Special advantages. Home robbery offers offenders special advantages over similar crimes like residential burglary and street robbery, which have similar financial rewards. Home robbers can spend considerable time inside the home—sometimes hours41—whereas street robbers must subdue victims and take property quickly. Residential burglars also must search homes quickly to avoid detection, at the cost of greater rewards.42 Home robbers can also force occupants to identify valuables, while burglars must search for them and may overlook something.43 Burglars may also risk setting off home alarms, which may be disengaged when home robbers attack.44 Finally, home robbers can take greater hauls compared to street robbers, who can take only what pedestrians are able to carry (e.g., smaller items, smaller amounts of cash).45
Despite these advantages, home invasion robbery presents special challenges that increase the risk to offenders. Witnesses may be more effective, since offenders and victims interact for longer periods and probably under better lighting. Home robbery is a group crime, so a co-offender could "snitch." Victims also have a "home field" advantage, if offenders are not familiar with the dwelling. Offenders likely must spend time and effort during planning to mitigate these and other risks.
Both males and females can be home robbery victims: In Australia, crime reports indicate that most victims are young males, but victimization data indicate that most victims are young females.46 Home invasion victims and offenders are often strangers; still, compared to other types of robbery, they are more likely to know each other.47 For example, some home invasions stem from domestic disputes (e.g., an intoxicated boyfriend breaks into a residence to obtain personal property) or retaliation against known individuals. In some cases, the victim's home is targeted by mistake and what is intended to be a drug rip-off or a retaliation robbery results in a wholly innocent victim.48
Home robbers target victims who appear vulnerable and are believed to have money and/or desired property.49 Victims are usually alone during the robbery.50 Some home robbers target older homeowners specifically because they are perceived as less likely to resist the attack.51 However, some research finds that senior citizens are targeted for home robbery less often than are younger people.52 Still seniors are at greater risk of home invasion robbery than robbery in public.53 This is consistent with criminal opportunity perspectives: senior citizens probably spend more time at home, so the risk of robbery would be low overall, but greater in their home than in public.54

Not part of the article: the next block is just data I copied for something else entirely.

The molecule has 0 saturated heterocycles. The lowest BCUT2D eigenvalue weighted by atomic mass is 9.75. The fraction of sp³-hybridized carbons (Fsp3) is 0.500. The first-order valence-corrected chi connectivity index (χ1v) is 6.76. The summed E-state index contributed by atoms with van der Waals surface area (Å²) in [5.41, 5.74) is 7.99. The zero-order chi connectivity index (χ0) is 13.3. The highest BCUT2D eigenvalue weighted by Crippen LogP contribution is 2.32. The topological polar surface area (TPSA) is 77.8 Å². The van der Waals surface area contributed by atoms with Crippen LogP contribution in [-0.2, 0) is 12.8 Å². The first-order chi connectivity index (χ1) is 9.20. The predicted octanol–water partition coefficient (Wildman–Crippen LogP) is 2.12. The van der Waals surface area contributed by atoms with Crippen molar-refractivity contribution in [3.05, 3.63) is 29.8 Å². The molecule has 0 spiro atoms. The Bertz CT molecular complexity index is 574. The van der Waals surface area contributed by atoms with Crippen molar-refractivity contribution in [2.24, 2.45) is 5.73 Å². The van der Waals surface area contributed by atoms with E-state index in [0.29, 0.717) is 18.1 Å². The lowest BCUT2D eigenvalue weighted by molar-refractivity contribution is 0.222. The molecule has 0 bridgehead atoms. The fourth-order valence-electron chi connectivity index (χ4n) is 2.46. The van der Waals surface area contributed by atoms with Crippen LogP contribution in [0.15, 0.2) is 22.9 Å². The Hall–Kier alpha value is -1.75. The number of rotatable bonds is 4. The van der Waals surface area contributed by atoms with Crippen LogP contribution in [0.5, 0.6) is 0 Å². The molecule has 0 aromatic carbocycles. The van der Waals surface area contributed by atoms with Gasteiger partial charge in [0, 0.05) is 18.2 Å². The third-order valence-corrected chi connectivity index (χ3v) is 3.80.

In general, victims report home robberies to the police more frequently than street robberies.55 However, there are several reasons why they might not: victims either are involved in crime, fear repeat victimization or retaliation, or distrust police.56
Most home invasions are committed by groups of young men. Photo Credit: Shutterstock Photo No: 102098071
Victim demographics bear on routine activities and risk. Finding that certain individuals have a heightened risk of home invasion robbery is helpful only as a first step: you still have to discover why. Robbers might target people who keep large amounts of cash at home and are unlikely to report to police. Or, they could target senior citizens, because they are usually home during the day and unable to defend themselves. Linking victim demographics to routines can reveal intervention points otherwise concealed by examining demographics alone, but can also help identify less-promising responses. For example, property-marking of home electronics would not reduce home robberies against those senior citizens who possess cash but not these items.
For prevention purposes, it is useful to look at victims from the offender's perspective. The acronym VICTIM summarizes six important victim factors. These factors are distinct but all relate to a common idea: offenders know something important about victims before an attack that makes them more or less attractive (probably far more than is the case for street robbery).
Vulnerable. Because home robbers confront victims for longer periods of time and try to avoid being injured, they are likely to prefer occupants who will not resist an attack.
Insecure. Home robbers evaluate target attractiveness based on the security of people in their home, about which they may not always be certain. You will need to understand why occupants appear more or less insecure, and so more or less attractive to robbers, inside the home. Home robbers must consider victims' access to weapons in the home, not just what they might carry in public. Home robbers also expect that occupants are alone, whereas street and commercial robbers can determine the number of victims in advance. A dog inside the home also makes the home a less attractive target.57